A very silly lawsuit brought by Scarlett Johansson against a French novelist, Grégoire Delacourt, claims that he defamed the actress in his novel La première chose qu’on regard—in English, something like The First Thing You Look At. The character in question isn’t Johansson, but a model who resembles the actress. Nevertheless, a French judge has ruled that Delacourt owes Johansson $3,4oo for portraying her—in a work of fiction—as having had two affairs she never engaged in. Unless Johansson reads French, it’s unlikely that she’s read La première chose; it hasn’t been translated.
According to a Harvard Business school case study, Buzzfeed is disrupting media in the same way that Toyota and Honda disrupted the car industry in the ‘70s and ‘80s.
The Millions publishes a preview of books coming out during the second half of 2014. Among the big names are David Mitchell, Haruki Murakami, Marilynne Robinson, Denis Johnson, Hilary Mantel, Denis Johnson, and Richard Ford.
A scale counts the average page number of the five most highlighted passages in Kindle e-books and gives books a score meant to suggest how deep most readers get before they stop reading. Thomas Piketty’s Capital in the 21st Century has a woeful grade of 2.4 percent, while at 25.9 percent Fifty Shades of Gray isn’t that much better. Boring in two very different ways…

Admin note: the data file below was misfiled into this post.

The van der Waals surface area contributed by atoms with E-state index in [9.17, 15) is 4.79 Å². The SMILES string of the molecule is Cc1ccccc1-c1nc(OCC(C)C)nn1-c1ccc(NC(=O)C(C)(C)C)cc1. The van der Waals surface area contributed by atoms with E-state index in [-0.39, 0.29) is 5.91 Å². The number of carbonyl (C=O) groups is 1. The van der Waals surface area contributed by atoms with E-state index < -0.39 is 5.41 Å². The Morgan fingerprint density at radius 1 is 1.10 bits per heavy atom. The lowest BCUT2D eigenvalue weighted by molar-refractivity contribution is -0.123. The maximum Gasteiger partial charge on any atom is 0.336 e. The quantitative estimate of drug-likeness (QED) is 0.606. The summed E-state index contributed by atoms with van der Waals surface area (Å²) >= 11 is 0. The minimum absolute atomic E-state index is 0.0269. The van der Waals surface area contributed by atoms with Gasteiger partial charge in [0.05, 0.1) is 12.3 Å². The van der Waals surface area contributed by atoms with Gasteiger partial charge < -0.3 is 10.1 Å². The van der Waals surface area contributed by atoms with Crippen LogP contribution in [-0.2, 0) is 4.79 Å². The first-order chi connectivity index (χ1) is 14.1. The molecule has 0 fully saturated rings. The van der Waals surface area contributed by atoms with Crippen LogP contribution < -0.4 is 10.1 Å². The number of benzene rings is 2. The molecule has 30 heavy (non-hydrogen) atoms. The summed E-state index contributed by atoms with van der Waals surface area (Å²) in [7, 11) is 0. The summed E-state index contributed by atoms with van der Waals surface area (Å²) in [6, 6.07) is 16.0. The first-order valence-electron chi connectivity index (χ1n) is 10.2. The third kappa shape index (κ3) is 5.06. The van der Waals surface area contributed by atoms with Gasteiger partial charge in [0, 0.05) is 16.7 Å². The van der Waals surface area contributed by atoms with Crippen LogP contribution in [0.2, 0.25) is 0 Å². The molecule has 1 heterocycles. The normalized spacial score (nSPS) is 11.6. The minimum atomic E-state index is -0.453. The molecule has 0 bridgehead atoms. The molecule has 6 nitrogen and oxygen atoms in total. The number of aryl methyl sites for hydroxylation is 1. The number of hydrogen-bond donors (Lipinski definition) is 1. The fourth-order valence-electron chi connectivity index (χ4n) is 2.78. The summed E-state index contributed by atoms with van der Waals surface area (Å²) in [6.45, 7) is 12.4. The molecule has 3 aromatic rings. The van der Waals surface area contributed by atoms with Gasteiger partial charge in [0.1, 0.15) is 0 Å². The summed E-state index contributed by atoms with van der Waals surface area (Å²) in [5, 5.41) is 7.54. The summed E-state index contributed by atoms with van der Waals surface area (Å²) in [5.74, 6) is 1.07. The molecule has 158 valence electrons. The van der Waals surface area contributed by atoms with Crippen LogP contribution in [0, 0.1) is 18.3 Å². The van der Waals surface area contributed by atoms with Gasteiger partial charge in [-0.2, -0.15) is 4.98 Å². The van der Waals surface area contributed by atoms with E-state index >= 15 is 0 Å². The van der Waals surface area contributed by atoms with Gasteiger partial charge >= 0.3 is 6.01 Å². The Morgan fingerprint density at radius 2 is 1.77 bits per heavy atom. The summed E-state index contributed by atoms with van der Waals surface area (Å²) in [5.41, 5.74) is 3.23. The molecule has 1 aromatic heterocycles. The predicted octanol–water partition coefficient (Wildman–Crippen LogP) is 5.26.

Rolling Stone has promoted its associate publisher, Michael Provus, to the position of publisher. Provis will take over from Chris McLoughlin, who resigned after only a year at the magazine.
Capital New York reports on the conflicted internal response to the hiring of Jezebel’s new editor-in-chief, Emma Carmichael. Many are disappointed that the long-time deputy editor, Dodai Stewart—one of the few women of color on the masthead, and the longest-serving staffer—didn’t the get the job.